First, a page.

Well, that depends on who you spend the money on. There is large difference between quality and experience in lawyers whose services are for sale.
PCS is usually a felony charge, so you have to take this seriously. You should be willing to spend a good sum of money if you want any chance of getting a deferred adjudication, a regular probation or any kind of plea bargain or quality defense if you plan on going to trial.
You should take the selection of your attorney soberly and carefully. I can recommend a few attorneys to start: Mark Thering and Cynthia Guerra. If neither of these attorneys can help you, they can refer you to others that will best suit you and your case.
The attorney client relationship is a special relationship: make sure you hire the best fit for your case.
Despite the money you spend a lawyer the facts of your case will not change. If the facts clearly show you are guilty the amount you spend on your attorney will not change that. However, an experienced attorney may be able to properly analyze your case to determine if there are issues that suggest that the police and\or the government did something wrong in your particular case.
You should hire an attorney based on their experience and your comfort level with him\her. You should contact an attorney as soon as possible and meet with them in person. They should be able to explain to you many things to you that will make you feel more comfortable. Most criminal defense attorneys, like myself, offer a free initial consultation.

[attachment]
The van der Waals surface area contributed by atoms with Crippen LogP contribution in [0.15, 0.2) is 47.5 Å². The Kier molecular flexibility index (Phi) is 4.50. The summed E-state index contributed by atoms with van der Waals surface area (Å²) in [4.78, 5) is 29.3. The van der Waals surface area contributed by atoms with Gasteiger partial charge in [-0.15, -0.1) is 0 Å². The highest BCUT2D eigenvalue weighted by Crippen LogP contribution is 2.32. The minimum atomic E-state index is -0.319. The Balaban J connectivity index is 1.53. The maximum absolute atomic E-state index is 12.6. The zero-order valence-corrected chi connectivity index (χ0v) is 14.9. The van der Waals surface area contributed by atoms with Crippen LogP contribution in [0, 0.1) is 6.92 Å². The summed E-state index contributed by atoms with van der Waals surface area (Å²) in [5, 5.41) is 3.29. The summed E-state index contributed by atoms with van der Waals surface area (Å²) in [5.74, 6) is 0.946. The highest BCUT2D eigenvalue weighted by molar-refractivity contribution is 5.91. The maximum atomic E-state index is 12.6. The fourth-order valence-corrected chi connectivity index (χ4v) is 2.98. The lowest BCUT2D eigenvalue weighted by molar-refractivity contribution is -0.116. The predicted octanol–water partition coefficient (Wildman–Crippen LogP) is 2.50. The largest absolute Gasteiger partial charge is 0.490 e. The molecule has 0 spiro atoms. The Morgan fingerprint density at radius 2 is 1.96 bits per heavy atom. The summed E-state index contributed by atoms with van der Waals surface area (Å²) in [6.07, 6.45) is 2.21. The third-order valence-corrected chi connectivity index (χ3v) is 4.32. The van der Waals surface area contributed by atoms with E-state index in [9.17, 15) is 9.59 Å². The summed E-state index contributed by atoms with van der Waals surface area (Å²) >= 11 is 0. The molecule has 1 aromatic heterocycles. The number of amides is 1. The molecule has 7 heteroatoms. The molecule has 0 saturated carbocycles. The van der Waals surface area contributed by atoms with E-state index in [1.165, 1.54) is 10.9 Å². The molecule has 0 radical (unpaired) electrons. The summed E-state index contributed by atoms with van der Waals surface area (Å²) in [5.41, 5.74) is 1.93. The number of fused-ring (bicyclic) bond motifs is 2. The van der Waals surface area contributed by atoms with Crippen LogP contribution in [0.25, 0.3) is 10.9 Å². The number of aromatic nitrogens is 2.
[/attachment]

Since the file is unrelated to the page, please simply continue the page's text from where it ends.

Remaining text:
Good luck and contact me directly if you have any other more specific questions.
Short answer: possibly. Long answer: In many cases, attorneys who charge more are going to be willing to dedicate more time and effort to defend your case. The reality is, like anything else, you want the best you can afford. An attorney who is charging rock-bottom prices is doing so for a reason. In those cases, you do get what you pay for (not much). On the other hand, there is an upper limit on what is reasonable. If you're looking to be well represented, consult with at least 2-4 attorneys in person (many won't do more than talk over the phone, but face-to-face is the way to evaluate any professional service). When you've done that, you'll know what the market "average" is for your case. "Average" will likely get you decent representation. If you can afford more, great. At least you'll have an idea if it's worth it from meeting the person and hearing their philosophy.
Story time: I recently met with a client who initially retained my services, and then decided to use an attorney who charged a great deal less than I did. Because I had already begun work on the case, I had to appear in court for the defendant's initial appearance to withdraw as his attorney. The attorney's "stand-in" (not the attorney he hired) appeared about 1/2 hour late, then proceeded to convince the poor guy to give up right then (and not for any good reason). I'd never say "I told ya so" to him, but I think he got his money's worth.